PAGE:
Late night takeaways keep our cities alive. After lockdown, we should help them survive

Whether it’s Middlesbrough’s chicken parmos, Cardiff’s cheesy chips or Glasgow’s munchy boxes, the late-night snack is the purest expression of a city’s culture
November 7, 2020

You could pinpoint the moment the heart of the UK hospitality sector was ripped in half: late on 22nd September, when Boris Johnson announced the 10pm curfew for bars, pubs and restaurants. The heartbreak was inevitable—the on again off again flirtations of Rishi Sunak’s furlough scheme, not to mention Eat Out to Help Out, could never be a replacement for a serious relationship.

There are plenty of reasons to believe that the 10pm curfew doesn’t work, even if you think public health should be prioritised over economic benefit. Forcing people who have been speedily downing pints onto the street, all at the same time, is a clear recipe for disaster. There’s also something final about a curfew, an uncrossable line you cannot adapt around: sure, you can open earlier, but that doesn’t help if everyone is at work then.

Still, if closure—whether through force of regulation or finances—is the alternative, most restaurants will find some way to survive if the curfew continues. But there is a subset for whom this may be one step too far. I’m talking about those who do their main business in the twilight of the drunkards’ rush hour: kebab shops, pizza takeaways with only a passing connection to Italy, chippies and falafel joints alike. Big name restaurants get plaudits and awards, but it’s establishments with generic names like Falafel King that oil our cities’ cogs with chilli and garlic sauce, providing a service that goes beyond satiating hunger and becomes almost literally vital. Once, after a night out, I recall vividly devouring a falafel and halloumi wrap in Camden that I am sure saved my life. It was as enervating as Pulp Fiction’s Mia Wallace getting a shot of adrenaline straight to the heart.

I find it strange that we don’t honour our late-night food more. Perhaps it’s the culture—even London, a city that increasingly apes New York, has none of the latter’s 24/7 food scene. Part of the problem is that if pubs and bars all close at midnight even without curfew, then there’s not much point opening too long past that. Though I’ve always suspected the problem is more psychological. The Edward Hopper-style romance of the nighthawk is something that doesn’t quite translate to the UK—here, if you’re wandering the streets after midnight, you’re assumed to be under the influence of something.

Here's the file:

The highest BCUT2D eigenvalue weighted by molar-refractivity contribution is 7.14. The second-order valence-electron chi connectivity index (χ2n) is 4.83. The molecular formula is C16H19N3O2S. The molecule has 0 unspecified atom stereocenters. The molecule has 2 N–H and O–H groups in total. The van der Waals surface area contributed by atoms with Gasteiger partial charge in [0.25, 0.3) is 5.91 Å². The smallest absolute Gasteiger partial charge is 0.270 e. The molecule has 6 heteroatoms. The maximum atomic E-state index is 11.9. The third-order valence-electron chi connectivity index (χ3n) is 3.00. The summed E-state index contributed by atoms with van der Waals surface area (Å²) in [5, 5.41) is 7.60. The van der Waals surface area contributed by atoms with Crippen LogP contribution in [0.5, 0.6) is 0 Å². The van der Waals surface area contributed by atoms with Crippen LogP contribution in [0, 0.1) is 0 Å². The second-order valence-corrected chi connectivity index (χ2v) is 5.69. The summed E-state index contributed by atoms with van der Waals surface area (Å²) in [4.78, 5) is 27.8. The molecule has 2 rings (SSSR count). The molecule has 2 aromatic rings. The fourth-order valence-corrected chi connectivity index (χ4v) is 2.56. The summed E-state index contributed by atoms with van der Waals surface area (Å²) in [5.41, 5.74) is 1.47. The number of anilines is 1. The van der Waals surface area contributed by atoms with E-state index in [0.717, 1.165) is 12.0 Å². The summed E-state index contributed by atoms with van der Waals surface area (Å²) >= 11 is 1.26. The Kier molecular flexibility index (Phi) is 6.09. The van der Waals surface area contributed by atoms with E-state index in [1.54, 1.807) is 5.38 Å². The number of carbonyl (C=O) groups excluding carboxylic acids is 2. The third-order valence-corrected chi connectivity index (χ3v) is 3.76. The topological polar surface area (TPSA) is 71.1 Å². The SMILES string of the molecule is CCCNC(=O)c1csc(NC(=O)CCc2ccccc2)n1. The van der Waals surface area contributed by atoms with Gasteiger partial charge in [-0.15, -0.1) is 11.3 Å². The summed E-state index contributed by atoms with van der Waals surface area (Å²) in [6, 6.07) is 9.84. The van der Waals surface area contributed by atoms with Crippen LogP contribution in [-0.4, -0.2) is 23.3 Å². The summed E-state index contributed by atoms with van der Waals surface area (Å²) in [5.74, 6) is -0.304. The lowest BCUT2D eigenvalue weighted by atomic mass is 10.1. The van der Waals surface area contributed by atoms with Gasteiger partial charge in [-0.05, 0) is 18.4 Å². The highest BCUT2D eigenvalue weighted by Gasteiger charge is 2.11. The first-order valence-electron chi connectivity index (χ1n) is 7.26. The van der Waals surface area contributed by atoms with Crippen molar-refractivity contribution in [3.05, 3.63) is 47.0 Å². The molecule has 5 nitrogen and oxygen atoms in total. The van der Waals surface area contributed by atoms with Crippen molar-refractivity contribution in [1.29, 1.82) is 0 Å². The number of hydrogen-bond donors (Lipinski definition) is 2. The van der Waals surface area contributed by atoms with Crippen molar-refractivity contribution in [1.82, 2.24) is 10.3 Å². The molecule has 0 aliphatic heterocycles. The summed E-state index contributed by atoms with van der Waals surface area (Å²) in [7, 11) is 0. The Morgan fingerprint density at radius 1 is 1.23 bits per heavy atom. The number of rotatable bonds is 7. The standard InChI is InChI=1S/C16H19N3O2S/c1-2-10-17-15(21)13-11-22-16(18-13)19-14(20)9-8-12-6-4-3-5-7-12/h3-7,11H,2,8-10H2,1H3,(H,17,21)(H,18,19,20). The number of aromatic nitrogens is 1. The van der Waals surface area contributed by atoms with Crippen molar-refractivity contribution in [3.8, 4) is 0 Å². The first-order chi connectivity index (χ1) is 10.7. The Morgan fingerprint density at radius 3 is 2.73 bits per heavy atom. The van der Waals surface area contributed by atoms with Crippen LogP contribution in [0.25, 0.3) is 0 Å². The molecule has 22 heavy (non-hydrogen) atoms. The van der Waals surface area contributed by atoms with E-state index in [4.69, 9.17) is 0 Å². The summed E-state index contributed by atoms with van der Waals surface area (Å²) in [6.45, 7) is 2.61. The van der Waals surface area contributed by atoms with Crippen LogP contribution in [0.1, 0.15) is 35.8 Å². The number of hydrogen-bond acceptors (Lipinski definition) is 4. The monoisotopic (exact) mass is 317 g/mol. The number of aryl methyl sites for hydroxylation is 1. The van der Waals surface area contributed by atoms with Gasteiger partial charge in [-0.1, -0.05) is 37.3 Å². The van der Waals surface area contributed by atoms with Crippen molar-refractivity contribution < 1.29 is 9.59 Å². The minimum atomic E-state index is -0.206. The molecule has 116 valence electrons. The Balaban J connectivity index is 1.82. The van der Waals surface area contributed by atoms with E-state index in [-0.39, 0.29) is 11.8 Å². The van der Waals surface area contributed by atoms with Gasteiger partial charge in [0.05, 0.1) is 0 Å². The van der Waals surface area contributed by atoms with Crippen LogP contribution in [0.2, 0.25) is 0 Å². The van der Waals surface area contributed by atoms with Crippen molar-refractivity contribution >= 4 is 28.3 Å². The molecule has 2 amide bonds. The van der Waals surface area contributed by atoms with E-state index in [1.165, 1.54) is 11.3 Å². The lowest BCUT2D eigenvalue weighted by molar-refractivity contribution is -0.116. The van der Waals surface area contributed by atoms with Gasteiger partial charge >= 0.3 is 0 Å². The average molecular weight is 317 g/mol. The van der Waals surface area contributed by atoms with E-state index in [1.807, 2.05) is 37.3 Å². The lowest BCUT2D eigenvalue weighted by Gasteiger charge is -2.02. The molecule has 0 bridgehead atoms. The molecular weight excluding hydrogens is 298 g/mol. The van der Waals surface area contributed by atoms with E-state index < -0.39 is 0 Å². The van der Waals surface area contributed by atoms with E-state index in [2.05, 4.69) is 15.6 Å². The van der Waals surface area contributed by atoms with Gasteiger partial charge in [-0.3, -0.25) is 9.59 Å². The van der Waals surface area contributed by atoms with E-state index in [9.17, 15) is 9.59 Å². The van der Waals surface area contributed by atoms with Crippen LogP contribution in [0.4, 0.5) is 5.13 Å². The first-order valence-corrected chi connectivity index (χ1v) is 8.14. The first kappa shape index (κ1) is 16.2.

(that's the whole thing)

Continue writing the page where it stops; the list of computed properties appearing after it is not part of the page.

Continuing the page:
Yet late-night food isn’t just for drunks. One area in London that still caters to the night owl—at least before lockdown—is its central Chinatown, where a handful of dai pai dong-style restaurants serve into the wee hours, canteens offering Cantonese comfort food where metallic teapots can be surreptitiously topped up with beer but more often than not hold steaming pu’er tea. Those cafes taught me everything about eating at a time in my life when I wasn’t sure what I wanted to do. When a black mood took hold of me I would walk to Chinatown at two in the morning and work my way through menus filled with beef brisket, ong choy, Macanese pork chops and infinite combinations of soup noodles. They kept me going when it was all I could do to escape the late-night thoughts in my head.

Whether it’s a taco cart in America or a fried chicken shop in the UK, the late-night snack system forms a huge part of the migrant economy. There is of course a danger of romanticising a world built on cheap labour in which people work unnatural hours to make ends meet. But equally, I recently talked to a Cypriot sandwich shop owner in north London who proudly observed that his shop had been regularly filled with patrons at two or three in the morning; that it had become a unique part of the local ecosystem, servicing families, wide boys, drunks and gangsters alike.

If they survive the curfew—not to mention the second lockdown—I hope these takeaways will be slightly more appreciated than they were before. The late-night snack is the purest expression of a city’s culture: whether it’s Middlesbrough’s chicken parmos, Cardiff’s cheesy chips or Glasgow’s munchy boxes. They satiate our basest desires. They are what we eat when concerns of health, body image and good taste go out of the window; the food that only God can judge us for. When this curfew ends, I know what I’ll be eating.